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Texas Lawmakers Press Ahead with 'Save Chick-fil-A' Bill

by Kilian Melloy
Wednesday May 15, 2019

Lawmakers in Texas have seized on the controversy around a city council's decision to deny fast-food chain Chick-fil-A a concession at a local airport and drafted a bill they say would protect people and corporations from facing legal blowback for religiously-motivated actions that could be deemed discriminatory, reports political news site The Hill.

As previously reported at EDGE, the restaurant chain lost out on a concession for the San Antonio airport when that city's council voted not to grant Chick-fil-A permission for a location there. The following week the company also lost a spot at a Buffalo, New York airport.

More bad news loomed when the faculty of California Polytechnic State University in San Luis Obispo — Cal Poly for short — voted to recommend that Chick-fil-A no longer be allowed to operate on campus.

The company endured these losses after it came to light that Chick-fil-A had donated millions of dollars to several anti-LGBTQ charities, despite having insisted that it was stepping back from political matters in the wake of CEO Dan Catty's 2012 remarks in which Catty attacked the idea of marriage equality for same-sex couples.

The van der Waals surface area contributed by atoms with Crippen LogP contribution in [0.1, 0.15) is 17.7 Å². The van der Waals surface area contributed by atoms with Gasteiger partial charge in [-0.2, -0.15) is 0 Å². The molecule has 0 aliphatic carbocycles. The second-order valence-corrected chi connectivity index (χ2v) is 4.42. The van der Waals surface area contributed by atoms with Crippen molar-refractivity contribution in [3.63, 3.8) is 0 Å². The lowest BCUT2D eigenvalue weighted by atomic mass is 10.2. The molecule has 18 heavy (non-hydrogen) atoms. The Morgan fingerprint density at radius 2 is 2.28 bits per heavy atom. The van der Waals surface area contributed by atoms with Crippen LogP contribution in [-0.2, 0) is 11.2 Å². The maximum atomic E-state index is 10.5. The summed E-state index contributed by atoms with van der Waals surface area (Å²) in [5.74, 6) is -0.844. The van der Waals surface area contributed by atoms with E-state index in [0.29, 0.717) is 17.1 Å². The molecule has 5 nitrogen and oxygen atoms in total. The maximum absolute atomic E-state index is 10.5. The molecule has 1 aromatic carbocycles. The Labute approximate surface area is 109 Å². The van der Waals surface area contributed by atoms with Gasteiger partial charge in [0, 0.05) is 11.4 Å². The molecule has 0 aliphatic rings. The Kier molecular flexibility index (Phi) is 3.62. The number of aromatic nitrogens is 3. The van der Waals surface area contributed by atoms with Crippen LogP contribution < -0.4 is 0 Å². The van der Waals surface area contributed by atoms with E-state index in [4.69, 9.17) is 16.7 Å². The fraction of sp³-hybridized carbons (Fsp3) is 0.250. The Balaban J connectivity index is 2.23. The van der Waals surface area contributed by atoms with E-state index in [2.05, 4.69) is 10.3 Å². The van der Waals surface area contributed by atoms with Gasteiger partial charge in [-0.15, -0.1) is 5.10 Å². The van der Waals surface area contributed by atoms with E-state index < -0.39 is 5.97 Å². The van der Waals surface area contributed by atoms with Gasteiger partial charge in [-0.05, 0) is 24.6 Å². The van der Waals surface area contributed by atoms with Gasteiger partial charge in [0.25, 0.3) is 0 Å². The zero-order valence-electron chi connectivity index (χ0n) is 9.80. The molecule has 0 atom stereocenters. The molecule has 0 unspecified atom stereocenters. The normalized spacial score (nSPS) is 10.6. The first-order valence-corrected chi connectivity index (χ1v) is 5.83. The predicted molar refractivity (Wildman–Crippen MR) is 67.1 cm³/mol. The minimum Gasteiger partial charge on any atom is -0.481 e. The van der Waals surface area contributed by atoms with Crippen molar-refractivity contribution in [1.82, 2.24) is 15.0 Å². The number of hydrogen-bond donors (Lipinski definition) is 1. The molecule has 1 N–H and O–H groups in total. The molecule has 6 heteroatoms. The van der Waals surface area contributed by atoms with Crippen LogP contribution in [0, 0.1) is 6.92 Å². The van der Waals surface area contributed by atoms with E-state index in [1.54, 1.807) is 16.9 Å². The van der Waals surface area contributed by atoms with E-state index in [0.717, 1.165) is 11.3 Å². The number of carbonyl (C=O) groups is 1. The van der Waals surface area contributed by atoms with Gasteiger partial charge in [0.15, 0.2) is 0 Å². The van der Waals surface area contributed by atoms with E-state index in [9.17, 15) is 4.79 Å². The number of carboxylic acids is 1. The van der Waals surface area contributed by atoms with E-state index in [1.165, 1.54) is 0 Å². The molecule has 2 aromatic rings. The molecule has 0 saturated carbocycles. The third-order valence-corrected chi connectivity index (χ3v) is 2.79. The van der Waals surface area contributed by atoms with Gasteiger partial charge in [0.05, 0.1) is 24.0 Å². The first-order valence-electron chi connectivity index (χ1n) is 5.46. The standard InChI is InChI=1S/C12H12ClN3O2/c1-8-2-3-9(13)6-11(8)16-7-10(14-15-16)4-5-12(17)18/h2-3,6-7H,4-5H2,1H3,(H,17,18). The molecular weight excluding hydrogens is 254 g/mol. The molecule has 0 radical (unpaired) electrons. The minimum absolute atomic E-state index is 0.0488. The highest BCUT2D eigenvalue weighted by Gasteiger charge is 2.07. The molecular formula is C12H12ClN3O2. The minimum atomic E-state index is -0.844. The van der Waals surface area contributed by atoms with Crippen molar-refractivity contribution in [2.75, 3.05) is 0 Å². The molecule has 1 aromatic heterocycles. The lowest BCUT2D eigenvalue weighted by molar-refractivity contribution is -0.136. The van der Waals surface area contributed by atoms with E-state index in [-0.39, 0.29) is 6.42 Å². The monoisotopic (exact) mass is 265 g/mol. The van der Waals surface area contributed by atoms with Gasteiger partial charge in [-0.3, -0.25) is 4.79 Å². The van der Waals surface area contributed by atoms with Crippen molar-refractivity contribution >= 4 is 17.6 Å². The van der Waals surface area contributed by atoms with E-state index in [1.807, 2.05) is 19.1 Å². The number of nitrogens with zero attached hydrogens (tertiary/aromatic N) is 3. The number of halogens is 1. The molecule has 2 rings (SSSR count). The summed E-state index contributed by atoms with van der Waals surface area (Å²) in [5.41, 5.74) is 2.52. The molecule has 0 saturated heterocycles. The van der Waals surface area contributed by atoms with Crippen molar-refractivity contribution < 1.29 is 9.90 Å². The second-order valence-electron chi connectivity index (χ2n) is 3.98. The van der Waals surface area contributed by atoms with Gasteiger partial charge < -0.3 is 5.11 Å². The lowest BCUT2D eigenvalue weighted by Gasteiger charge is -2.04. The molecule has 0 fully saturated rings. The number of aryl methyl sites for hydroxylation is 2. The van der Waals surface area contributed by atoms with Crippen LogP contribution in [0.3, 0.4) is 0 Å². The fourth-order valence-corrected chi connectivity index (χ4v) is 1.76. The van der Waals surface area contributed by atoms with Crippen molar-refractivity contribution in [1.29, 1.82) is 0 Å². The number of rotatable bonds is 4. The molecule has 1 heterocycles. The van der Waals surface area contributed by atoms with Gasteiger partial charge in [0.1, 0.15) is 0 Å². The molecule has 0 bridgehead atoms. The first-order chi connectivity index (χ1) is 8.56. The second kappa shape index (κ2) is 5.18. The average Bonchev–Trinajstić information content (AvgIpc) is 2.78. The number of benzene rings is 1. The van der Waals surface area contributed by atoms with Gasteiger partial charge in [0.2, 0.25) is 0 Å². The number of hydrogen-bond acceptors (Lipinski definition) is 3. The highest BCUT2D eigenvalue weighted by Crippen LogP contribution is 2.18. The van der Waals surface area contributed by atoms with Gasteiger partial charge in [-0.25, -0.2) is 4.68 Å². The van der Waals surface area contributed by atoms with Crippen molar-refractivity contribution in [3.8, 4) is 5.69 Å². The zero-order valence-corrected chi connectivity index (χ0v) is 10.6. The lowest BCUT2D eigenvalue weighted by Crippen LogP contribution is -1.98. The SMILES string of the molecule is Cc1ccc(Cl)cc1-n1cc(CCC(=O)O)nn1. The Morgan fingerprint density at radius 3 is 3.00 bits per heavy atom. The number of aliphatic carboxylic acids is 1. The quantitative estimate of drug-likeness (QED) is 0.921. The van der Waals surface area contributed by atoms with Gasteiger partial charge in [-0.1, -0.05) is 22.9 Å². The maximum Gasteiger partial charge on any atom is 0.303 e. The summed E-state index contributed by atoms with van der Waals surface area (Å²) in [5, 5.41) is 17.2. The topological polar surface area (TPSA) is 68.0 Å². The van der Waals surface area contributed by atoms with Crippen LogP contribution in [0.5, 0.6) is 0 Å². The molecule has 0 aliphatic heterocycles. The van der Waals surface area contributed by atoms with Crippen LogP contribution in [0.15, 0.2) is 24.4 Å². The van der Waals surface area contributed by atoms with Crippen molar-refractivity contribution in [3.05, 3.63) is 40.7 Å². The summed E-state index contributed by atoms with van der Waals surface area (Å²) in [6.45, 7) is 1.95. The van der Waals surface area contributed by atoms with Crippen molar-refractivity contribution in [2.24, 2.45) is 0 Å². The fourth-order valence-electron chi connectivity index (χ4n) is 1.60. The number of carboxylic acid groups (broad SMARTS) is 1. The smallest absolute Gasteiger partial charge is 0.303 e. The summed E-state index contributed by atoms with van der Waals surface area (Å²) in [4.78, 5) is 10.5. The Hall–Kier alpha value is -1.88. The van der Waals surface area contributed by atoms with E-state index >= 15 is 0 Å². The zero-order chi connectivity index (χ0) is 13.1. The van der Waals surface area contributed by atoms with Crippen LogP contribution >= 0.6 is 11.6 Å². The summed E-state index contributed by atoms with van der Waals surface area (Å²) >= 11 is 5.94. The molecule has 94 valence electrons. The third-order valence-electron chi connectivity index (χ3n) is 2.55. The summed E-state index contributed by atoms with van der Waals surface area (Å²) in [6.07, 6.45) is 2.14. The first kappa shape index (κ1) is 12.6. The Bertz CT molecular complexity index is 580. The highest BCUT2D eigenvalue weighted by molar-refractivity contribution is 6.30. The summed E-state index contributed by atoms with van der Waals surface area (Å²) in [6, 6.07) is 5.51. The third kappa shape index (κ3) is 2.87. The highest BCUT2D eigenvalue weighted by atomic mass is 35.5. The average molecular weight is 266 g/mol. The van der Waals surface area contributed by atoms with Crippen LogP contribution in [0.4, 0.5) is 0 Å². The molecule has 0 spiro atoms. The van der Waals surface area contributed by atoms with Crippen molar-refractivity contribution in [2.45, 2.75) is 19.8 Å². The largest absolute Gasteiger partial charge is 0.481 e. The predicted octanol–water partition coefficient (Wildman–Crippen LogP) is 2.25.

Chick-fil-A's PR people still insist that the company is not political and simply wants to bring tasty food to its customers.

But in some states, public officials have made Chick-fil-A's lost opportunities into causes. Tim Fix, Montana's state attorney general — who is in the running for the governorship - recently posted a tweet in which he called for the company to beef up its presence in a state that currently only has one Chick-fil-A restaurant.

Texas state house members also jumped on the Chick-fil-A bandwagon with a bill to shield individuals and companies who claim to be acting out of religious conviction. The bill was not passed by the house, but the state Senate quickly picked up the ball.

"We've heard disturbing stories about folks being punished just because they choose to contribute to a religious organization that shares their views or values," Republican State Sen. Bryan Hughes told the Dallas Morning News.

Opponents saw the issue from a different perspective, however, taking issue both with the substance of the bill and the manner in which the state Senate proceeded with the bill, which included a snap vote and little public notice.

"It's appalling to hold a ghost hearing and then take a snap vote that leaves virtually no chance for anyone to tell senators how such a sweeping discrimination bill would affect individuals and families across the state," said Texas Freedom Network head Kathy Miller.

"Ramming this bill through doesn't change the fact that the majority of Texans oppose laws that allow the use of religion to hurt people simply because of who they are or whom they love," Miller added.

Kilian Melloy serves as EDGE Media Network's Assistant Arts Editor. He also reviews theater for WBUR. His professional memberships include the National Lesbian & Gay Journalists Association, the Boston Online Film Critics Association, The Gay and Lesbian Entertainment Critics Association, and the Boston Theater Critics Association's Elliot Norton Awards Committee.


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